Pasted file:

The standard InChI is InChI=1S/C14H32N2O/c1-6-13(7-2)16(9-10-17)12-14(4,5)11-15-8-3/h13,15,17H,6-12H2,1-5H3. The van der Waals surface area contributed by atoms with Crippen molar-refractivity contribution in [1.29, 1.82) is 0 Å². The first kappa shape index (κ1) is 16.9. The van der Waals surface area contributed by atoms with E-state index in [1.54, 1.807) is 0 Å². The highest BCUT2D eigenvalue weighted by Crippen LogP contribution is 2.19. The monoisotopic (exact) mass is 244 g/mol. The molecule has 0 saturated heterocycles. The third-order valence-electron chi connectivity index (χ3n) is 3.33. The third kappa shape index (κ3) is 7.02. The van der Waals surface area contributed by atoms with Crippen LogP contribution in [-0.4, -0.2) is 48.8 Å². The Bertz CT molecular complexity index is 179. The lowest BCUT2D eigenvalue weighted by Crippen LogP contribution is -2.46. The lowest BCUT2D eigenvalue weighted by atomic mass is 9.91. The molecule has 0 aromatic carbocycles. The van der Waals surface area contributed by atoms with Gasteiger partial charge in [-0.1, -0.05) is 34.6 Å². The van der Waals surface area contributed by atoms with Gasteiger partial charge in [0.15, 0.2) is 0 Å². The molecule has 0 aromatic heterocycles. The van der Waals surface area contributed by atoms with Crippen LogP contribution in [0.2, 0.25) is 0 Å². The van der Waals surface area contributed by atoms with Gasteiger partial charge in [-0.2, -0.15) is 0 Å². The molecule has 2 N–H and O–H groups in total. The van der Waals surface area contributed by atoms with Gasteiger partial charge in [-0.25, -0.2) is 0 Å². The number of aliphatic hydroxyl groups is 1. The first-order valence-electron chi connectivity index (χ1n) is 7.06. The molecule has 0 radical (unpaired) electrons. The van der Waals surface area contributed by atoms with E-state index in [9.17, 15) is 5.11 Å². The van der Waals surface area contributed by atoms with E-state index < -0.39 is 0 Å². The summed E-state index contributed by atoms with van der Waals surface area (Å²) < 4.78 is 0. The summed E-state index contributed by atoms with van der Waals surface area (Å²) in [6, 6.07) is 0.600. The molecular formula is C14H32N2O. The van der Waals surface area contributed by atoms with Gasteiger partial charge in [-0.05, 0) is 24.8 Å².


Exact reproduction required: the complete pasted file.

The standard InChI is InChI=1S/C14H32N2O/c1-6-13(7-2)16(9-10-17)12-14(4,5)11-15-8-3/h13,15,17H,6-12H2,1-5H3. The van der Waals surface area contributed by atoms with Crippen molar-refractivity contribution in [1.29, 1.82) is 0 Å². The first kappa shape index (κ1) is 16.9. The van der Waals surface area contributed by atoms with E-state index in [1.54, 1.807) is 0 Å². The highest BCUT2D eigenvalue weighted by Crippen LogP contribution is 2.19. The monoisotopic (exact) mass is 244 g/mol. The molecule has 0 saturated heterocycles. The third-order valence-electron chi connectivity index (χ3n) is 3.33. The third kappa shape index (κ3) is 7.02. The van der Waals surface area contributed by atoms with Crippen LogP contribution in [-0.4, -0.2) is 48.8 Å². The Bertz CT molecular complexity index is 179. The lowest BCUT2D eigenvalue weighted by Crippen LogP contribution is -2.46. The lowest BCUT2D eigenvalue weighted by atomic mass is 9.91. The molecule has 0 aromatic carbocycles. The van der Waals surface area contributed by atoms with Gasteiger partial charge in [-0.1, -0.05) is 34.6 Å². The van der Waals surface area contributed by atoms with Gasteiger partial charge in [0.15, 0.2) is 0 Å². The molecule has 0 aromatic heterocycles. The van der Waals surface area contributed by atoms with Crippen LogP contribution in [0.2, 0.25) is 0 Å². The van der Waals surface area contributed by atoms with Gasteiger partial charge in [-0.2, -0.15) is 0 Å². The molecule has 2 N–H and O–H groups in total. The van der Waals surface area contributed by atoms with Gasteiger partial charge in [-0.25, -0.2) is 0 Å². The number of aliphatic hydroxyl groups is 1. The first-order valence-electron chi connectivity index (χ1n) is 7.06. The molecule has 0 radical (unpaired) electrons. The van der Waals surface area contributed by atoms with E-state index in [9.17, 15) is 5.11 Å². The van der Waals surface area contributed by atoms with E-state index < -0.39 is 0 Å². The summed E-state index contributed by atoms with van der Waals surface area (Å²) < 4.78 is 0. The summed E-state index contributed by atoms with van der Waals surface area (Å²) in [6, 6.07) is 0.600. The molecular formula is C14H32N2O. The van der Waals surface area contributed by atoms with Gasteiger partial charge in [-0.05, 0) is 24.8 Å².